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VIS(3) Library Functions Manual VIS(3)

NAME

vis, strvis, strnvis, strvisx, stravisvisually encode characters

SYNOPSIS

#include <stdlib.h>
#include <vis.h>
char *
vis(char *dst, int c, int flag, int nextc);
int
strvis(char *dst, const char *src, int flag);
int
strnvis(char *dst, const char *src, size_t dstsize, int flag);
int
strvisx(char *dst, const char *src, size_t srclen, int flag);
int
stravis(char **outp, const char *src, int flag);

DESCRIPTION

The vis() function copies into dst a string which represents the character c. If c needs no encoding, it is copied in unaltered. dst will be NUL-terminated and must be at least 5 bytes long (maximum encoding requires 4 bytes plus the NUL). The additional character, nextc, is only used when selecting the VIS_CSTYLE encoding format (explained below).
The strvis(), strnvis() and strvisx() functions copy into dst a visual representation of the string src.
The strvis() function encodes characters from src up to the first NUL, into a buffer dst (which must be at least 4 * strlen(src) + 1 long).
The strnvis() function encodes characters from src up to the first NUL or the end of the buffer dst, as indicated by dstsize.
The strvisx() function encodes exactly srclen characters from src into a buffer dst (which must be at least 4 * srclen + 1 long). This is useful for encoding a block of data that may contain NULs.
The stravis() function writes a visual representation of the string src into a newly allocated string outp; it does not attempt to realloc(3) outp. outp should be passed to free(3) to release the allocated storage when it is no longer needed. stravis() checks for integer overflow when allocating memory.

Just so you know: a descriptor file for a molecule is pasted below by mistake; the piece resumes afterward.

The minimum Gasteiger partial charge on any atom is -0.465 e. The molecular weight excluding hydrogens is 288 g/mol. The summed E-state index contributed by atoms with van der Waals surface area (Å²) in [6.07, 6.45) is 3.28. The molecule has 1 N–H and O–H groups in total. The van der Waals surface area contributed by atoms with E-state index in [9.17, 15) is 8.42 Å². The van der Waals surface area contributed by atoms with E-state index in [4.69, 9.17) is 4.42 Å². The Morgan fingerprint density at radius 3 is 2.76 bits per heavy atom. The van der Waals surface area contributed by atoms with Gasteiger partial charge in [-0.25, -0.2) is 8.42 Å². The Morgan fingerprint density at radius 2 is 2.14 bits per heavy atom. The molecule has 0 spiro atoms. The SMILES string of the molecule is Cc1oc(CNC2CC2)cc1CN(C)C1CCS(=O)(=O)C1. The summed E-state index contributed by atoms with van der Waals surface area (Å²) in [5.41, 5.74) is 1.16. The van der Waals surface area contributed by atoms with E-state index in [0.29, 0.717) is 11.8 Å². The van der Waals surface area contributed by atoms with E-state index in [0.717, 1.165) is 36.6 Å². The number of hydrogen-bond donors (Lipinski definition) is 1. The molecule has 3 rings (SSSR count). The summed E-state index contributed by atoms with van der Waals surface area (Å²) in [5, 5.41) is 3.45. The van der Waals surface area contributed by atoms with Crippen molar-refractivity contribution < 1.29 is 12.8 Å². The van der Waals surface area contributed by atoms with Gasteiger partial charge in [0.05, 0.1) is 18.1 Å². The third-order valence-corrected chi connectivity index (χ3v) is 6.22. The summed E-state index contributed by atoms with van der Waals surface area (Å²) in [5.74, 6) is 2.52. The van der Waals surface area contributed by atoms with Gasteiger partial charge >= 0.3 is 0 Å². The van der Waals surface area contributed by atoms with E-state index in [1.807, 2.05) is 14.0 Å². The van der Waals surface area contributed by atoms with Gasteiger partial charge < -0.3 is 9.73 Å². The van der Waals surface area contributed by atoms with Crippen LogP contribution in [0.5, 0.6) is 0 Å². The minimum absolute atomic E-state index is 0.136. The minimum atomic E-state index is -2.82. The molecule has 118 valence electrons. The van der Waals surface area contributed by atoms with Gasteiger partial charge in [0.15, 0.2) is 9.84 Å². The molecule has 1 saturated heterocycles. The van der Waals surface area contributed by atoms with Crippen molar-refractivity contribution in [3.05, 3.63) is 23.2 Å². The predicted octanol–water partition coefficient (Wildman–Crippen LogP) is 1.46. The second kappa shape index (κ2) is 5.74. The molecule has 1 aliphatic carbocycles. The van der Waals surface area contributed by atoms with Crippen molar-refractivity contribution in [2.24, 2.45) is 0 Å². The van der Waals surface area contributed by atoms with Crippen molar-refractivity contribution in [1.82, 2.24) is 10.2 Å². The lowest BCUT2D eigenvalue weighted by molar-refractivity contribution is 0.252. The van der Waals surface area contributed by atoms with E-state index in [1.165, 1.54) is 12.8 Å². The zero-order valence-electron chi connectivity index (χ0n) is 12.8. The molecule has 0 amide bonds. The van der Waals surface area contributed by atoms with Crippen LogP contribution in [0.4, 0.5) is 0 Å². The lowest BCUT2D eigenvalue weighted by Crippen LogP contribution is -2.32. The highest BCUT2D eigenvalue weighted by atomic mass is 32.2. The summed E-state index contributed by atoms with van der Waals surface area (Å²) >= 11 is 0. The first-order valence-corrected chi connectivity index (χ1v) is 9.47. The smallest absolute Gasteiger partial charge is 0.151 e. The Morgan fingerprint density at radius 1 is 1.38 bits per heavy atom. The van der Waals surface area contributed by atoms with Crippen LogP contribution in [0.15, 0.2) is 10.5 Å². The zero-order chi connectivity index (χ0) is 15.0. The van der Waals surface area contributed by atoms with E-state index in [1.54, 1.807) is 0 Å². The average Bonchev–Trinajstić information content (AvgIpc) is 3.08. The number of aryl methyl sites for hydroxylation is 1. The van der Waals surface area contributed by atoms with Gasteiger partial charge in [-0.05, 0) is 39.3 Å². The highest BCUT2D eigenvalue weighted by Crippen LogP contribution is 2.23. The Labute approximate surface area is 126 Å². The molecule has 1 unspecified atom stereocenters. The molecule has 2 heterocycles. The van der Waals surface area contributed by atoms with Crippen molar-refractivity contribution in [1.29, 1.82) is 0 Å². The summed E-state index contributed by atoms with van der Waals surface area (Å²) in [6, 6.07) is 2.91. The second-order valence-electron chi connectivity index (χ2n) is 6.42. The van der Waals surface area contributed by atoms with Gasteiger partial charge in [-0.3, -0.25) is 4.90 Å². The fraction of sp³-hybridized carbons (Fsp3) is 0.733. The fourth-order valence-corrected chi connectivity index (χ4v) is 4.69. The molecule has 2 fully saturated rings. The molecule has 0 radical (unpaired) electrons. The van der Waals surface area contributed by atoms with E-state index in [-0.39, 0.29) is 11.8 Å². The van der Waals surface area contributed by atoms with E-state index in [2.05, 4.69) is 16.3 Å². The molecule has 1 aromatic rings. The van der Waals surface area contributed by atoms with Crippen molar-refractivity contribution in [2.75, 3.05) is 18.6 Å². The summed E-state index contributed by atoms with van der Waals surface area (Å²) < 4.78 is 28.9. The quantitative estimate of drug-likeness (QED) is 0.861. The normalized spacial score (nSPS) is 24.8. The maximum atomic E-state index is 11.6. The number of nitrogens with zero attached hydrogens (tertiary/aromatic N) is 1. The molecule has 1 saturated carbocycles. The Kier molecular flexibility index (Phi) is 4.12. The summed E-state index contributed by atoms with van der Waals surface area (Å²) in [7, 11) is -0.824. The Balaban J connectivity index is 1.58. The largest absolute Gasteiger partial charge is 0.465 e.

All forms NUL-terminate dst, except for strnvis() when dstsize is zero, in which case dst is not touched.
The flag parameter is used for altering the default range of characters considered for encoding and for altering the visual representation.

Encodings

The encoding is a unique, invertible representation composed entirely of graphic characters; it can be decoded back into the original form using the unvis(3) or strunvis(3) functions.
There are two parameters that can be controlled: the range of characters that are encoded, and the type of representation used. By default, all non-graphic characters except space, tab, and newline are encoded (see isgraph(3)). The following flags alter this:
 
 
VIS_ALL
Encode all characters, whether visible or not.
 
 
VIS_DQ
Also encode double quote characters (‘"’).
 
 
VIS_GLOB
Also encode magic characters recognized by glob(3) (‘*’, ‘?’, ‘[’) and ‘#’.
 
 
VIS_SP
Also encode space.
 
 
VIS_TAB
Also encode tab.
 
 
VIS_NL
Also encode newline.
 
 
VIS_WHITE
Synonym for VIS_SP | VIS_TAB | VIS_NL.
 
 
VIS_SAFE
Only encode “unsafe” characters. These are control characters which may cause common terminals to perform unexpected functions. Currently this form allows space, tab, newline, backspace, bell, and return -- in addition to all graphic characters -- unencoded.
There are three forms of encoding. All forms use the backslash ‘\’ character to introduce a special sequence; two backslashes are used to represent a real backslash. These are the visual formats: